The first player to congratulate the Belgian? Kolo Toure. The 33-year-old sprinted towards the former Sunderland man and embraced him – a physical encapsulation of the team spirit that Toure fosters.
The Ivorian serves as an encouraging force throughout the squad, and during this season he has gone on record to publicly praise several players within the first-team squad, and this would likely have served to give each of them further confidence.
Later in the season, for example, when Liverpool’s defence – and Mignolet in particular – were suffering, Toure outlined some choice words he saved for the 26-year-old:
“Simon will get through it as he is really strong mentally; I told him that the life of defenders and goalkeepers is like this. You can play 120 games without making a mistake and then make two in two games and it’s like you have to start all over again…but he is a strong guy and he knows he has a big part to play in the season.”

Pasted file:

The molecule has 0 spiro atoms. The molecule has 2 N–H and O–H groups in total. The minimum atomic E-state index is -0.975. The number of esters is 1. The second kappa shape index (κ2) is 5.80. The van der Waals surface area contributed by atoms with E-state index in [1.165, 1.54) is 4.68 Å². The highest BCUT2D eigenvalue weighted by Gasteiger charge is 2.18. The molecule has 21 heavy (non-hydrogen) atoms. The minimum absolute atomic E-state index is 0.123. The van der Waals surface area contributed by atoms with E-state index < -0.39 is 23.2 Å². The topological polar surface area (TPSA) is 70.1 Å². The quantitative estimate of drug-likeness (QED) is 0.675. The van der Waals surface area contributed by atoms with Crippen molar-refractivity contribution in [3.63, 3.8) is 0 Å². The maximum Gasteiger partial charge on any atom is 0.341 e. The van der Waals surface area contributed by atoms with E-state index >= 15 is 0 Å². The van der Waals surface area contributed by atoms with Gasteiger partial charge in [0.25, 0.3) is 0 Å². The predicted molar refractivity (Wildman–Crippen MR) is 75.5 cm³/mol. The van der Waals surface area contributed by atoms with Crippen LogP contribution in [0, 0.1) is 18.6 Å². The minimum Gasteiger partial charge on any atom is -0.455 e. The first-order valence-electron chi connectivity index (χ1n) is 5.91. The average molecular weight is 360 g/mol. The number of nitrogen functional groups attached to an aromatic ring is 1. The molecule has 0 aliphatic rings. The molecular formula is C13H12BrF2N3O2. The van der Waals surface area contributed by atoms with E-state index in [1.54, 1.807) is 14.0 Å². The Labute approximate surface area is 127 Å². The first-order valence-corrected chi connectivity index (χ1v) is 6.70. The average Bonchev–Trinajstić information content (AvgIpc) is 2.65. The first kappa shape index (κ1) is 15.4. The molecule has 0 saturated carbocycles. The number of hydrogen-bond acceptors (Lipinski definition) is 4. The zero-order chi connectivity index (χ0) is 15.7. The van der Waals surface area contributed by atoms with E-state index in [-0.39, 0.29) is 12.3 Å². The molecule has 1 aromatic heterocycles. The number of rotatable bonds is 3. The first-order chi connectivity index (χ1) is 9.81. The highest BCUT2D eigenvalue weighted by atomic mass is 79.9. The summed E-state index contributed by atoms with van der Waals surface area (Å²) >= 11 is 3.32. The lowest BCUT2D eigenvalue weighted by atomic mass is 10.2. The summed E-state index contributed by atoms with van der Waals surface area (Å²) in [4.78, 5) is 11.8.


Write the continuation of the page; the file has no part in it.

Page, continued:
Elsewhere he has encouraged younger players in the squad, who have gone on to surge into unstoppable form:
“I call Coutinho ‘my player’. I think he’s amazing and can make the difference in matches…He’s my best player. In training he’s one of the hardest to mark. He’s still young but he’s got that magic.”
– Toure on Coutinho
“For me at the moment Raheem is one of the best players in our team…He can beat any player in this league with his pace and skill.”
– Toure on Raheem Sterling
Therefore, overall, Toure has proved his value to Liverpool this season, through his initial form, his contributions on the training ground, and his fostering of a title-challenging team spirit from within his younger teammates to his defensive partners.
At around £7 million overall, Toure does seem like value for money – particularly if the Reds do go on to win the Premier League this season.
Next season, with Ilori and Andre Wisdom likely to return to their club following their impressive loan spells, Toure can prove vital as ever in his experience: money well spent.
Do you agree that Kolo Toure has proved his value for money this season? Let us know in the comments below.